Everything you need to know about visiting Kitengela Hot Glass in 2022
Did you know that Kitengela Hot Glass is one of the few places in the world that make glass items from recycled glass? Me neither. A friend suggested that I visit and that is exactly what I did.
Watch what went down here.
Here are the reasons why you should also visit Anselm Kitengela Hot Glass.
Kitengela Hot Glass Location
The place is about an hour away from Nairobi. Please note that Kitengela Hot Glass is not in Kitengela, you approach the place from Ongata Rongai. You will not get to Rongai town but you take a left turn at Maasai Lodge Road. From there you take the turn to Africa Nazarene University and drive past it. From that point, you will notice the signs leading to Anselm Kitengela Hot Glass.
Follow the signs and they will lead you straight to the place. I would not recommend using Google Maps because it did a good job until it didn’t
lol and so I reverted to the directions shared on their website which are quite direct. You can find the directions here.
To get to Kitengela Hot Glass, it is best to use private means. It would be quite a hassle to use public transport. You can take a matatu number 125/126 to Rongai at Railways and alight at Maasai Lodge stage where you can take a Tuktuk or a boda boda to Anselm’s. The road from Maasai Lodge road is full of potholes and the last 6km is very bumpy however a 2WD will make it. Views of Nairobi City and Ngong Hills emerge on the horizon as you get closer.
Anselm Kitengela Hot Glass
An explosion of colour
First things first, you sanitize and we opted to have a look around the premises. As soon as you walk in, you know that you are in for a creative sensory experience. The colourful glass pieces dangling from trees draw your eyes to the whimsical Café. The paths are lined with beautiful glass furniture and the flowerbeds are dotted with glass pieces and sculptures. The place seems almost fairy-like with metal butterflies dotting the walls. They have art pieces all over which is a feast for the eyes.
A few minutes later, a member of staff approached us to give us a tour of the place. We walked into the dome-shaped Studio, filled with busy artisans creating glass items. The Studio is divided into two sections, one is primarily for making gin bottles for a Kenyan craft gin brand, Procera Gin. The other section is dedicated to making vases and other products. We were taken through the fascinating process of making a vase from recycled glass.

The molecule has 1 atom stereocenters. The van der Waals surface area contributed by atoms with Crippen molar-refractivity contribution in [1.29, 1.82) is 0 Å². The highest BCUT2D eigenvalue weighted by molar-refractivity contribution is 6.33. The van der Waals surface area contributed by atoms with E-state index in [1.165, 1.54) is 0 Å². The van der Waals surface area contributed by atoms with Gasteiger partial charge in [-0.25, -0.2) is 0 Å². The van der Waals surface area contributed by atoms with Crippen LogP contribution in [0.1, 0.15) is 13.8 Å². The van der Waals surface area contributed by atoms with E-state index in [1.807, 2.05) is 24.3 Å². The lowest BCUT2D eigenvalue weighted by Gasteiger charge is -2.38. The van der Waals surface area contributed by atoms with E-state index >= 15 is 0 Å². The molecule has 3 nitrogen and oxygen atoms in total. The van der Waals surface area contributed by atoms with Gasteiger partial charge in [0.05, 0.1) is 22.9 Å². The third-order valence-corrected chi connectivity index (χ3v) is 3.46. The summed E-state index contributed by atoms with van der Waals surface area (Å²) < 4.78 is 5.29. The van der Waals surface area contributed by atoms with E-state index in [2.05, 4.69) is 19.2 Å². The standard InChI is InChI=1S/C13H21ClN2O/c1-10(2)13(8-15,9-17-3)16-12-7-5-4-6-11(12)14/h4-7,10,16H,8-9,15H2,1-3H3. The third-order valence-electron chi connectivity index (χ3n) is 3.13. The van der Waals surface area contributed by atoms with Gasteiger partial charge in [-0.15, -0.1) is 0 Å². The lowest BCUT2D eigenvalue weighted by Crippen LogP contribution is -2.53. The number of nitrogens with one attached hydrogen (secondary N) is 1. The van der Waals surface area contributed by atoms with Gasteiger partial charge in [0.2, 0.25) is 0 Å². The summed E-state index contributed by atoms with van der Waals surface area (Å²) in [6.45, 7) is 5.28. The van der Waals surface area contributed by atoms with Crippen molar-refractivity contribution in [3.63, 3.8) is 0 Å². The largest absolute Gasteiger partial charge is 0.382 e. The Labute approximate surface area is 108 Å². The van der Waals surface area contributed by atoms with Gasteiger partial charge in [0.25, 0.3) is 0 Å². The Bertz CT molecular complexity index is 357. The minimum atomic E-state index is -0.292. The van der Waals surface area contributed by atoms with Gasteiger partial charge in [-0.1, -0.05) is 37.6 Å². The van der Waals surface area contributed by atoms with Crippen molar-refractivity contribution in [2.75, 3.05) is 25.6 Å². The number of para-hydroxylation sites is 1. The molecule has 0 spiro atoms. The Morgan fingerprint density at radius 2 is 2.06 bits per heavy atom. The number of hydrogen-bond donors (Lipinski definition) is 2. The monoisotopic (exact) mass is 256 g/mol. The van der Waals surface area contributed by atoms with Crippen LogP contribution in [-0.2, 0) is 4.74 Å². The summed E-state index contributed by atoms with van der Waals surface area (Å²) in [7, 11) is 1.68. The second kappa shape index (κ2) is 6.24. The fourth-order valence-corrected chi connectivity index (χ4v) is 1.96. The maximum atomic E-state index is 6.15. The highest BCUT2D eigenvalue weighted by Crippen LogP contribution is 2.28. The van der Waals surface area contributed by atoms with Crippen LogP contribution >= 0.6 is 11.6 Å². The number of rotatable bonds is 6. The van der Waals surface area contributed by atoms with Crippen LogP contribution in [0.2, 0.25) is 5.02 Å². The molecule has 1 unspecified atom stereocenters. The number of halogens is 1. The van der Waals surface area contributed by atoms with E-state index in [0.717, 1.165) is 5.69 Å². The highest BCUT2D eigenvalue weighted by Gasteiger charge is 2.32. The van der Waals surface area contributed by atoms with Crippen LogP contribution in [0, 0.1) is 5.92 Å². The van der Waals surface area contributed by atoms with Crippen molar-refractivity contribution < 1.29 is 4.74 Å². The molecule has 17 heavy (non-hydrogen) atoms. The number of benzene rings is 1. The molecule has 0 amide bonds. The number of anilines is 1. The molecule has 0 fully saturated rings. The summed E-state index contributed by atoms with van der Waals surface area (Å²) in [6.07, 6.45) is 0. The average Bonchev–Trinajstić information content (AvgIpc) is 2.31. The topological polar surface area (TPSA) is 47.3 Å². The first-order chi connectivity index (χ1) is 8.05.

They receive scrap glass bottles and windows which are taken through a selection process and broken down further into smaller pieces. Clear glass is best as it is easier to add colour to it when molten.
The broken pieces of glass are then melted in the furnaces which run at about 1230 Degrees Celsius. The studio houses several furnaces, with some running on gas and others on electricity. Once the glass is in molten form, it is taken out on a rod and where new life is blown into the old glass.
The artisans keep blowing the glass to achieve the desired size and shape. Colour is then added to the glass and it is popped back into the furnace. It is then taken out, blown and the base flattened if need be. Once the glass has taken shape and is finished, it is left to cool in a cooling oven at 520 Degrees Celsius for 23 hours.
The glass-making process is deeply satisfying and I was blown away by the sheer level of effort that goes into it. Artisans take great pride in their work. They’re highly skilled and creative. You can tell that a lot of time and effort has gone into learning the skill. The training process takes about three to four years for an artisan to be highly skilled in the craft. All the pieces made at Kitengela Hot Glass are handmade, which makes them unique. That aside, glass items made from recycled glass are more durable than normal glass items.
Visitors can also experience the art of glassmaking through some guided activities such as Glass blowing, making glass objects from start to finish and more for a fee. Learn more about these experiences here. The objects you make from these experiences are then delivered to their shops at the Junction Mall or Village Market the following day for collection.
After the tour of the Studio, we went straight into the store where they sell the glass pieces made. The store is stocked with different types of glasses, tumblers, chandeliers, bowls, mugs, jugs, wine stops, key chains, bottles, drink dispensers and more. You can buy the unique glass items from the on-site Store, from their stores in Village Market Mall and the Junction Mall or online from their website.
The different colours of the items mesh beautifully in the bright and airy store. The shop is well-curated and it also stocks glass items from other countries including Swaziland (which are made from recycled Coke bottles). However, the items from Austria and the Czech Republic are not made from recycled glass.